U.S., NATO Allies Must Commit to Strengthening Collective Defense
‘Our allies should invest in critical capabilities and modern systems that add to NATO’s combat power. And they should revive defense industrial bases that have languished since the Cold War… For America’s part, it’s past time for the Senate to consider the National Defense Authorization Act. We have an obligation to ensure the US military remains the world’s preeminent fighting force, capable of deterring and defeating enemy aggression.’
WASHINGTON, D.C. – U.S. Senate Republican Leader Mitch McConnell (R-KY) delivered the following remarks today on the Senate floor regarding NATO:
“Right now, President Biden and other NATO leaders are convening in Vilnius, Lithuania. The way I see it, there are four key objectives for this summit:
“Securing more Western support for Ukraine. Improving NATO’s own military capabilities. Strengthening collective resolve against the primary threats posed by China, Russia, and terrorists. And welcoming Sweden to the Alliance.
“I’m encouraged by the progress NATO is making toward each of these objectives. But there is more work to be done.
“As trans-Atlantic leaders confer about how to help Ukraine defeat Russian aggression, it is significant they are doing so in the Baltic country of Lithuania, itself once a ‘captive nation’ subjected to decades-long Soviet occupation.
“The Baltics’ proud history of resistance drives their active contributions to NATO and extensive contributions from their own arsenals to Ukraine’s fight.
“Decades after the fall of the Soviet Union, brutal Russian occupation has found a new target. And the fate of Ukraine’s resistance continues to depend on Western support.
“Western allies should use this week’s summit to commit even more critical capabilities to tip the balance of forces in Ukraine’s favor. Time is of the essence for allies to increase production of critical munitions and to send longer range, more sophisticated, and more lethal systems to the front lines.
“In this regard, I welcome President Biden’s decision to provide Ukraine cluster munitions to improve its defense against Russian invaders.
“However overdue, these munitions will both improve Ukraine’s capability to strike Russian forces and compensate for shortfalls in standard artillery rounds. Despite vocal opposition from his own party, the President ultimately made the right call.
“The fact of the matter is Russia has been using cluster munitions for months in Ukraine. American cluster munitions have a substantially lower failure rate than Russian munitions. And while the risk of unexploded ordnance is not zero, it is fantasy to believe that wars can be fought without risk.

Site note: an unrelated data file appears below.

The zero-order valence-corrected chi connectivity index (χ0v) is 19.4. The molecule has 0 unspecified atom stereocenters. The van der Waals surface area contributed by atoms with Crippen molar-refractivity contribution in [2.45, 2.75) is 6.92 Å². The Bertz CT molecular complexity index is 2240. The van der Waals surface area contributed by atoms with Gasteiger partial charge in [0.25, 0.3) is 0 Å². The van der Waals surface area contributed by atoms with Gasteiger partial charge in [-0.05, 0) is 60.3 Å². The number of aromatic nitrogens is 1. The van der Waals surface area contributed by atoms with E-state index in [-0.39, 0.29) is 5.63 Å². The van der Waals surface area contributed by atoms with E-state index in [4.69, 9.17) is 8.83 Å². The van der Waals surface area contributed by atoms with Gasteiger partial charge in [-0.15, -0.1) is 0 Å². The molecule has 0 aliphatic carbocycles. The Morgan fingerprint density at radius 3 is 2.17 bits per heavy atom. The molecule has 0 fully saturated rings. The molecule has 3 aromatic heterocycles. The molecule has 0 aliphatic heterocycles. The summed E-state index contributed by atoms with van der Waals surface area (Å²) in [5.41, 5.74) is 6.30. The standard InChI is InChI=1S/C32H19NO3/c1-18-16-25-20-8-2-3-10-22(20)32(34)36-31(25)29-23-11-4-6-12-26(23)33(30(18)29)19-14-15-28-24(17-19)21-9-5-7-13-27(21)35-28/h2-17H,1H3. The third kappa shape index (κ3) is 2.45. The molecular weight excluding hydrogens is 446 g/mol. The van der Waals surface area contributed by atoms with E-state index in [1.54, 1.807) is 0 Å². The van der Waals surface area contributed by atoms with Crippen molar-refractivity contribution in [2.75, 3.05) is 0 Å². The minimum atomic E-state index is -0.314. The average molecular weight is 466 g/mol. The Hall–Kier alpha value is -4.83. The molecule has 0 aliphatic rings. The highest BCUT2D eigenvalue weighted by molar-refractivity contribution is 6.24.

“Here’s the bottom line: it should be up to Ukraine whether to employ these effective weapons on its own soil.
“Plenty of liberals have criticized President Biden for this decision. The New York Times editorial board suggested that helping Ukraine match capabilities its aggressors are already using amounts to, ‘a clear escalation of a conflict’. The senior Senator from Vermont suggested yesterday that the President should be concerned about what, ‘the rest of the world feels’ about these weapons.
“Never mind that providing these capabilities to Ukraine will save lives by facilitating a counteroffensive designed to stop Russia’s conscious efforts to kill civilians.
“If liberals are truly concerned about civilian casualties in Ukraine, they should support giving our friends the capabilities they need to end Russia’s brutal war.
“Mr. President, the stakes are simply too high for leaders in Washington to let their own naivete and virtue signaling get in the way of reality.
“Ukraine’s war will not be won with yard signs or hollow promises to hold Putin accountable. It will be won with weapons.
“The same rules apply to future conflicts we hope to deter. Unity is important, but hard power will be decisive.
“On this front, NATO is making progress toward rebuilding the hard power many allies allowed to atrophy. Every member of the Alliance now spends at least 20% of its defense budget on actual capabilities. Our allies are making progress toward spending 2% of GDP on defense. And more than half of the Alliance should hit that goal by the end of next year.
“But we should agree that 2% is a floor, not a ceiling, for our commitments to collective defense.
“Our allies should invest in critical capabilities and modern systems that add to NATO’s combat power. And they should revive defense industrial bases that have languished since the Cold War.
“Certainly, another clear way to strengthen NATO is to welcome Sweden to the alliance. Like Finland, Sweden is a high-tech economy with a strong industrial base. Its leaders are committed to contributing to the Alliance and are investing even more significantly in an already capable military.
“I’m encouraged that President Erdogan and Prime Minister Orban have agreed to support Sweden’s accession. And I look forward to rapid action by the Turkish and Hungarian parliaments.
“For America’s part, it’s past time for the Senate to consider the National Defense Authorization Act. We have an obligation to ensure the US military remains the world’s preeminent fighting force, capable of deterring and defeating enemy aggression.
“The Senate will have an opportunity to lead our allies by example as soon as the Democratic Leader brings the NDAA to the floor.”